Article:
With Keel’s help they shut off the M-coder. Rille wanted to destroy it, but Gideon stopped her. “We get you out and then we turn it back on.”
“Because these people can’t handle another attack.”
“You think an M-coder will solve their issue, marking my kind so they can be hunted?”
“No, but if you take a shepherd’s bullets away without telling him, what’s he supposed to do when the wolf comes?”
“So, you don’t take his bullets away? Really?”
“Keel, these things have an autodestruct?” Gideon asked pointing at the M-coder.
“Yeah,” Keel said.
“It tamper proof?”
“I suppose I can make it so.”
“One last thing. How high can you set the timer?”
Gideon closed the ship door
“Spill,” Rille said. She’d been waiting for him with her arms crossed.
Gideon walked past her.
Rille fell in behind him. “Come on.”
“Keel set the set the self-destruct on the M-coder to six months, and I’ve explained the situation to Rodgers. They’ll need to find a new way to protect themselves.”
“That’s not what I was talking about.”
By this time they’d reached the kitchen and Gideon had pulled out a protein bar.
“We’re gonna drop Keel off,” Gideon continued through bites and while he walked out of the kitchen, “at the nearest Colonial Federation hub.”
“We?” Rille asked.
“Till you tell me where to drop you off. Then it’ll be ‘me.’”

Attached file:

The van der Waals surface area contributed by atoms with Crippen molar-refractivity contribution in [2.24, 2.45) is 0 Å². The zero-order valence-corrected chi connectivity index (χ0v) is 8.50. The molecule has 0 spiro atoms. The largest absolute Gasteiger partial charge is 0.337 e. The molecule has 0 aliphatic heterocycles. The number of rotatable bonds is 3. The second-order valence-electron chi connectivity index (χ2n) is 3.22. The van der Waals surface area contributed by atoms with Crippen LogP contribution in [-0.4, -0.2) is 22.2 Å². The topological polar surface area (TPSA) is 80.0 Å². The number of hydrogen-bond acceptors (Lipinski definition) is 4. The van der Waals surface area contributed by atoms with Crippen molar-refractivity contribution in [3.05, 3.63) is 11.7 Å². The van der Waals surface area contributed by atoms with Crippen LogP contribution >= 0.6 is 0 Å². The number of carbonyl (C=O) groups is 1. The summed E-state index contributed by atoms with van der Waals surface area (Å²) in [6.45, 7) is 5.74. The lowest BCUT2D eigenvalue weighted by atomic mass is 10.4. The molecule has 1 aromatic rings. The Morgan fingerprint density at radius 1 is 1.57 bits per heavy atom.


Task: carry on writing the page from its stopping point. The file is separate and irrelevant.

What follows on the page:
“And what if I don’t give you a location?”
“Then I guess it’ll be ‘we’ a little longer.”
“And what if I get off with Keel?” she asked.
“I guess it’ll be ‘me’ a little longer,” he replied.
“Which way do you want it?”
“Whichever way gets me to not answer questions.”
“I’d almost forgotten about my questions.”
“Feel free to forget again.”
“Who was your son and why was he tangled up with that Vasppoocher?”
They had reached the bridge and Gideon stopped and turned to her.”
‘I thought he was dead,” Gideon said. “He and his mother were lost more than a decade ago in a Ftharan raid on an outpost near Criminey. Now he’s part of an intergalactic crime syndicate.”
“They grow up so fast.”
“What’d he want with you?”
“Having a lawman in your pocket, even a former one can be lucrative. You can get him to look the other way when your shipments come in and look dead ahead when your competitors’ do. He hoped my filial affection might help him curry favor with the bosses.”
“Wha’d you tell him?”
“What any father would.”
“You’re not just any father.”
“No, and he’s not just any son.”
Gideon sat down in the pilot seat.
“You wanna find him?” Rill asked.
“Going to,” Gideon said.
“Then,” she said, “you better let me navigate, Starry.”